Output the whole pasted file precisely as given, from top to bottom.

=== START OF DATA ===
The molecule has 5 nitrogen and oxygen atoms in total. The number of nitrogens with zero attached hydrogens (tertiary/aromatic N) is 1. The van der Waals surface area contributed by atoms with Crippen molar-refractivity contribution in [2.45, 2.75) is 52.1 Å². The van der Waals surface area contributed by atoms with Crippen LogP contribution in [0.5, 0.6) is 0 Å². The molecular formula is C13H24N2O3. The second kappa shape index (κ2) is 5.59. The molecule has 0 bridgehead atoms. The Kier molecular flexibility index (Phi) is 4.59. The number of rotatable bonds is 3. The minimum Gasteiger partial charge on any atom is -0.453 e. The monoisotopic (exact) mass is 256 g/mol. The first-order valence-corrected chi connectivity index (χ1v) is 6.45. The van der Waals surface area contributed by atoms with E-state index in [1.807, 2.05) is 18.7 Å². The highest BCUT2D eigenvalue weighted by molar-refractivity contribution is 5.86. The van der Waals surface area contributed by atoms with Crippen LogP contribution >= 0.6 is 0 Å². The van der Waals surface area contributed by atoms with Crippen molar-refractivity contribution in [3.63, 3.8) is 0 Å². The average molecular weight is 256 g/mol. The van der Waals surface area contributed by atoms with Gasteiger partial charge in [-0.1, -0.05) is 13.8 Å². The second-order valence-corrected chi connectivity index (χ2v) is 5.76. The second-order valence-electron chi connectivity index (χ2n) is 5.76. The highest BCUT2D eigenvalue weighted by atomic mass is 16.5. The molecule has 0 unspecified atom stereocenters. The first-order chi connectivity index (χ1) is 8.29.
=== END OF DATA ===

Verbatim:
The molecule has 5 nitrogen and oxygen atoms in total. The number of nitrogens with zero attached hydrogens (tertiary/aromatic N) is 1. The van der Waals surface area contributed by atoms with Crippen molar-refractivity contribution in [2.45, 2.75) is 52.1 Å². The van der Waals surface area contributed by atoms with Crippen LogP contribution in [0.5, 0.6) is 0 Å². The molecular formula is C13H24N2O3. The second kappa shape index (κ2) is 5.59. The molecule has 0 bridgehead atoms. The Kier molecular flexibility index (Phi) is 4.59. The number of rotatable bonds is 3. The minimum Gasteiger partial charge on any atom is -0.453 e. The monoisotopic (exact) mass is 256 g/mol. The first-order valence-corrected chi connectivity index (χ1v) is 6.45. The van der Waals surface area contributed by atoms with E-state index in [1.807, 2.05) is 18.7 Å². The highest BCUT2D eigenvalue weighted by molar-refractivity contribution is 5.86. The van der Waals surface area contributed by atoms with Crippen LogP contribution >= 0.6 is 0 Å². The van der Waals surface area contributed by atoms with Crippen molar-refractivity contribution in [3.63, 3.8) is 0 Å². The average molecular weight is 256 g/mol. The van der Waals surface area contributed by atoms with Gasteiger partial charge in [-0.1, -0.05) is 13.8 Å². The second-order valence-corrected chi connectivity index (χ2v) is 5.76. The second-order valence-electron chi connectivity index (χ2n) is 5.76. The highest BCUT2D eigenvalue weighted by atomic mass is 16.5. The molecule has 0 unspecified atom stereocenters. The first-order chi connectivity index (χ1) is 8.29.